Tag Archives: Mark Lord’s Writing

Adapted Snowflake Method: How I’m writing my novel at the moment

I’m currently in the early stages of actually writing my novel Hell has its Demons at the moment. Because of the complexity of writing within a historical background I have been taking a carefully planned approach to writing and employing the techniques of the snowflake method, where you build up the plot structure of the novel gradually, while alternating between planning aspects such as character background. The last two stages of the snowflake process are to go through the whole plot of the book and write a synopsis of each chapter. I have started doing this and also used this as an opportunity to work out at each stage how much actual background material I need. For instance which part of a castle or Abbey do I actually need to describe and plan, which minor characters will be featured, what’s their role and what do I need to know about them. This method has worked fairly well so far.

But I also thought that while I was doing that I would start on the first couple of chapters of the book as well, just to get myself in the mood for working with my characters. And this is when I had a revelation about how I wrote. I found that I started to find out new things about the characters and the situations I was putting them in as actually put the words, sentences and paragraphs on screen that described their thoughts and actions. Mapping a list of what occurred in a chapter or even detailing the character arc in a chapter just wasn’t the same. Only when I came to writing what the characters did and how they talked and felt did I really start to know them.

So where does that leave the process of writing Hell has its Demons?

I think the principles are still the same. I find it useful to work out beforehand what will happen in each chapter and also do some work on researching and creating the settings and minor characters that my characters will interact with, before I actually write the narrative. But I think what I will do from now on is to plan each chapter just before I write it or perhaps be planning  few chapters ahead, so that I don’t lose touch with the development of my characters.

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First Draft of The Knight Who Wouldn’t Die is done!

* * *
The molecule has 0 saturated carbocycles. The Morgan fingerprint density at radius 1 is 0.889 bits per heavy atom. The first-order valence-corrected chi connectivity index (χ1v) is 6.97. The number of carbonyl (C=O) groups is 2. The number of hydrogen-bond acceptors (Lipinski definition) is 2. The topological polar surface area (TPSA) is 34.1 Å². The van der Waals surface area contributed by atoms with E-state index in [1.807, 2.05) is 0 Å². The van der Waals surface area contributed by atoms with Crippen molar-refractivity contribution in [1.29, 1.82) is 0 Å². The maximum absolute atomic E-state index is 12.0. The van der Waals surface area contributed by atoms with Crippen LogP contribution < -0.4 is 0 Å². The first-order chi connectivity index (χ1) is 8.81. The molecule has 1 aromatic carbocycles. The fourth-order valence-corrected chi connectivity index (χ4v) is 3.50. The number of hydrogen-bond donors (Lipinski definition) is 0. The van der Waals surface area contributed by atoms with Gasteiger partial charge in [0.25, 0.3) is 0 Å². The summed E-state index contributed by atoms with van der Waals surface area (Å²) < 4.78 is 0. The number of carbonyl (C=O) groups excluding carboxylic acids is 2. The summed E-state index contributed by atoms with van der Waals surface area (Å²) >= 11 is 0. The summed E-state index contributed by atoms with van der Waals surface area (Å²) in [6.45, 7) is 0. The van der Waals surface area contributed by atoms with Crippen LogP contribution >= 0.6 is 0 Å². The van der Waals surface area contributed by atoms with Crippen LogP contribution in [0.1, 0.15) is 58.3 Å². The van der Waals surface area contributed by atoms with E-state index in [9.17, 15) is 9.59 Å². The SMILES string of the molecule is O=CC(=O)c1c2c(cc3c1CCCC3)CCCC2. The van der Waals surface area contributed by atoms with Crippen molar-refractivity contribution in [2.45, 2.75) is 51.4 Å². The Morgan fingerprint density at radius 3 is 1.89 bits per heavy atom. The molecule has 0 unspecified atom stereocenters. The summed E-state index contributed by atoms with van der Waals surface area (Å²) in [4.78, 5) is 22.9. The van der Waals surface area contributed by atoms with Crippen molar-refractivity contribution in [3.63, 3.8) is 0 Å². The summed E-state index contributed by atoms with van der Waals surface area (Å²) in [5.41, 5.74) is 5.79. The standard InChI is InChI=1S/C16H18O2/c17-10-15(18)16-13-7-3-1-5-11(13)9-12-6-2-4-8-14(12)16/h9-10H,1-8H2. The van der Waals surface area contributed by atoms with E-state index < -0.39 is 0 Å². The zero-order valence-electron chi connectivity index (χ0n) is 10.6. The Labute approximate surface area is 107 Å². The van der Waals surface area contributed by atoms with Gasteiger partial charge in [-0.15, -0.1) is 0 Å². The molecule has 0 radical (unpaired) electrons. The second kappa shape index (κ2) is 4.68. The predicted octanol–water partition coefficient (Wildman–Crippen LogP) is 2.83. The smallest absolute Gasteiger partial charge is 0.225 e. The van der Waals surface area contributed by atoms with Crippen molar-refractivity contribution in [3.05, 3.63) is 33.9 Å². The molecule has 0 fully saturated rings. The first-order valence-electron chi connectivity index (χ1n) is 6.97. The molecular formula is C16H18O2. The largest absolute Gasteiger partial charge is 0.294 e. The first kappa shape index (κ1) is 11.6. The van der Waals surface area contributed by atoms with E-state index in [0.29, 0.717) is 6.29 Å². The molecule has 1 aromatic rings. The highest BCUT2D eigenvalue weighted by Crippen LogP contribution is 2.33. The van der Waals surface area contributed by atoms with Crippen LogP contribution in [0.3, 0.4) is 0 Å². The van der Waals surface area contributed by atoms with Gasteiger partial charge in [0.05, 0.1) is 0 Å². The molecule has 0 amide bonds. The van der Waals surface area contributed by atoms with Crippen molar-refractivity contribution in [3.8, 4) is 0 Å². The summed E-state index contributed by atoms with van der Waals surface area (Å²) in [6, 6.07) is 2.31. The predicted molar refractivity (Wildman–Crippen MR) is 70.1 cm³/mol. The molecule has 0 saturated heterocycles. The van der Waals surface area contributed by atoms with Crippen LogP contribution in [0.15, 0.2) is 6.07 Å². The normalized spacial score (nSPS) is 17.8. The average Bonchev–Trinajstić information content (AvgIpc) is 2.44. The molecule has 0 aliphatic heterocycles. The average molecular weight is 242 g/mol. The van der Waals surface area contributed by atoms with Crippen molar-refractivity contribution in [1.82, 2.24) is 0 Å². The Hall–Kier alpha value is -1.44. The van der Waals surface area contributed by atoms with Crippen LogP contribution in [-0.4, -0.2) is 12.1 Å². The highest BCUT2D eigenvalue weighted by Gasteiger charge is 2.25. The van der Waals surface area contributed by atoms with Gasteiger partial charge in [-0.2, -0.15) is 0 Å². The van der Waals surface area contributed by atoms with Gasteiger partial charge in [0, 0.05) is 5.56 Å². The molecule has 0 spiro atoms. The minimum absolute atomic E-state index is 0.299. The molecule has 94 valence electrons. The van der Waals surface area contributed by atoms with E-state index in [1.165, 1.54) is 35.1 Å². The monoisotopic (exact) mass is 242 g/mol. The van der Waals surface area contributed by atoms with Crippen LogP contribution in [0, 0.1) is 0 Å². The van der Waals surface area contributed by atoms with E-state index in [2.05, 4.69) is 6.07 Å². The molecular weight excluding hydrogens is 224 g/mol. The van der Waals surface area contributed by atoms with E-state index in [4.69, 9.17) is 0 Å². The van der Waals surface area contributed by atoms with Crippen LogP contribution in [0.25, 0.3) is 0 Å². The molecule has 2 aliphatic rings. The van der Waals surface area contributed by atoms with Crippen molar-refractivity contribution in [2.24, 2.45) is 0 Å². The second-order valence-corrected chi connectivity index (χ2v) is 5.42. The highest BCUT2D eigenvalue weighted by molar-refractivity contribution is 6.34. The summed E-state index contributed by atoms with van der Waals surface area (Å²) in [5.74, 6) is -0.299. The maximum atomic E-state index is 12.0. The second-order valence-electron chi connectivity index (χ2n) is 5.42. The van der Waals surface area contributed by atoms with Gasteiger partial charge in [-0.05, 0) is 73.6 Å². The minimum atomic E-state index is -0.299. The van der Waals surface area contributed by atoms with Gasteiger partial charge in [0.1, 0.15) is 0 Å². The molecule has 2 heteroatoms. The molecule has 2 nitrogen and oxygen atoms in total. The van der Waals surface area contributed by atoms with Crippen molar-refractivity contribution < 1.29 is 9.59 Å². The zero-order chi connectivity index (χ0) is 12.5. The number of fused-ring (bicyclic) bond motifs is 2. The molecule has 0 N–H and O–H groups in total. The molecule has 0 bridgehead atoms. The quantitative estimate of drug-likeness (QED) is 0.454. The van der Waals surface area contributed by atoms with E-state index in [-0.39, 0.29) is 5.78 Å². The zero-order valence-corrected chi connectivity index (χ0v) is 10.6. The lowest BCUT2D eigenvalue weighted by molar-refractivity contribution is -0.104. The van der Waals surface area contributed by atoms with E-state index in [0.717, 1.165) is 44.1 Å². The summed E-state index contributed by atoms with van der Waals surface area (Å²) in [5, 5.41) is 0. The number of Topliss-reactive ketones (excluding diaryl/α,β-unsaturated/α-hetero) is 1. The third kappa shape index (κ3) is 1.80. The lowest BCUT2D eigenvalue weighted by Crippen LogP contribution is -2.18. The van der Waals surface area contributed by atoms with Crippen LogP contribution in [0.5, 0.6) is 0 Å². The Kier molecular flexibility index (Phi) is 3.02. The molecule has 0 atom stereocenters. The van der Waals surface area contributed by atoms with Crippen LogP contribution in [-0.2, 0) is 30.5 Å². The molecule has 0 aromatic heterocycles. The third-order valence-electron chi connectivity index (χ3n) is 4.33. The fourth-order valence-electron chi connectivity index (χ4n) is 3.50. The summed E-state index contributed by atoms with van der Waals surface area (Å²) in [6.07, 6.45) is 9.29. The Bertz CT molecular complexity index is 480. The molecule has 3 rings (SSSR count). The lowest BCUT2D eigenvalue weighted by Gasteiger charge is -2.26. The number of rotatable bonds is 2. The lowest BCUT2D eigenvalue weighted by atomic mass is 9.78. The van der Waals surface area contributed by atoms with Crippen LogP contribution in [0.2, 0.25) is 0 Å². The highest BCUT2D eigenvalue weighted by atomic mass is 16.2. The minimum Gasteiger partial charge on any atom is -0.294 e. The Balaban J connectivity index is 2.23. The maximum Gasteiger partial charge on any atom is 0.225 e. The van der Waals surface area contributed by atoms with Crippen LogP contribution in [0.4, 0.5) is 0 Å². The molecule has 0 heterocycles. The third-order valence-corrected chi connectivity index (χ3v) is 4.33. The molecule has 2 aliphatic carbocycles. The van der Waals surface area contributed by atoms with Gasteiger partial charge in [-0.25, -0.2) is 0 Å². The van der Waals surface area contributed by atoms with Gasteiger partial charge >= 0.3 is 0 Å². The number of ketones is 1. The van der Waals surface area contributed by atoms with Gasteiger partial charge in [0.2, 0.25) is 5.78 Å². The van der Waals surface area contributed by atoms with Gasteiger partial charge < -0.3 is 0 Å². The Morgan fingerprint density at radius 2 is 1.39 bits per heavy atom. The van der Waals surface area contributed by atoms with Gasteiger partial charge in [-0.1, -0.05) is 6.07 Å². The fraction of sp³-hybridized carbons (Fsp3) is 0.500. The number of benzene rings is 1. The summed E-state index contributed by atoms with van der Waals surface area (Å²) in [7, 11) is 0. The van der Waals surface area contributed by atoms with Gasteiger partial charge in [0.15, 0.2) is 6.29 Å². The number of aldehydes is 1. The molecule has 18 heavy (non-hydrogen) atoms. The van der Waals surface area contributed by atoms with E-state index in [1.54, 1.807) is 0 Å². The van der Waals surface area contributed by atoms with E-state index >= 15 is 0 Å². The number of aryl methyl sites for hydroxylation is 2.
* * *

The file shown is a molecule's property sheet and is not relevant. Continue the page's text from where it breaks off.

Managed to finish off the first draft of my current short story this morning! Wahey! Well pleased with this.

Also changed the name a bit, after all not many people will know who my character Jake is just yet. So the working title is now “The Knight Who Wouldn’t Die”. I think that’s intriguing enough, but also there’s a little twist in the meaning of it as well as will become clear for anyone who get’s a chance to read it.

I got up early this morning to write for a change, something I haven’t done in a while, and this definitely helped – mind too zoned, yet clear, to be distracted by anything else except writing narrative. Seemed to work well. I will have to grit my teeth and do this more often.

Next step for the story is for me to read it through a couple of times and make some edits. I’m not looking to cut it down too much, which is a relief. It comes in at about 4,700 words, which I think is fairly acceptable for most publications. Once the editing is done I will send it off to Critters and OWW for some feedback.

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Sometimes You Just Need to Keep Writing

One of the hardest things in writing can just be getting started. Whether it’s starting a new piece of work or at the beginning of a writing session to get the first few words out.

Another key factor sometimes is just to keep yourself going. I’ve got to a bit of a mid-narrative doldrums in my story at the moment. I don’t think it’s because of the story itself, but probably because some of my initial enthusiasm has drained a little bit, and energy levels have been a bit lower this week for a number of reasons – probably because it’s so damn cold!

So yesterday and today it has been a bit of a struggle. Today I got through a few paragraphs, and I thought “well maybe that’s enough for today”. But I kept going a bit further and the writing seemed to come a bit easier and picked up. I think once I got over the 20-30 minute mark my writing brain started to spark into life a bit.

I’m not saying the writing was great, but at least I felt a bit more inspired and got further through the narrative than I thought I would.

Don’t give up – an obvious but also very pertinent motto to have!

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Two Poems on Praeter Naturam

Poem About Writing Poetry
Image by Merry~Blues via Flickr

Just to let you know I have posted two poems – not exactly new, as I wrote them a while ago, but new to this site. Hope you enjoy them. I am hoping to add the occasional poem to the site on an ongoing basis.

I think that writing poetry is a great way for a fiction writer to think about words and their meaning in a more precise way.

Downers and Time Slips

Stoical Persistence

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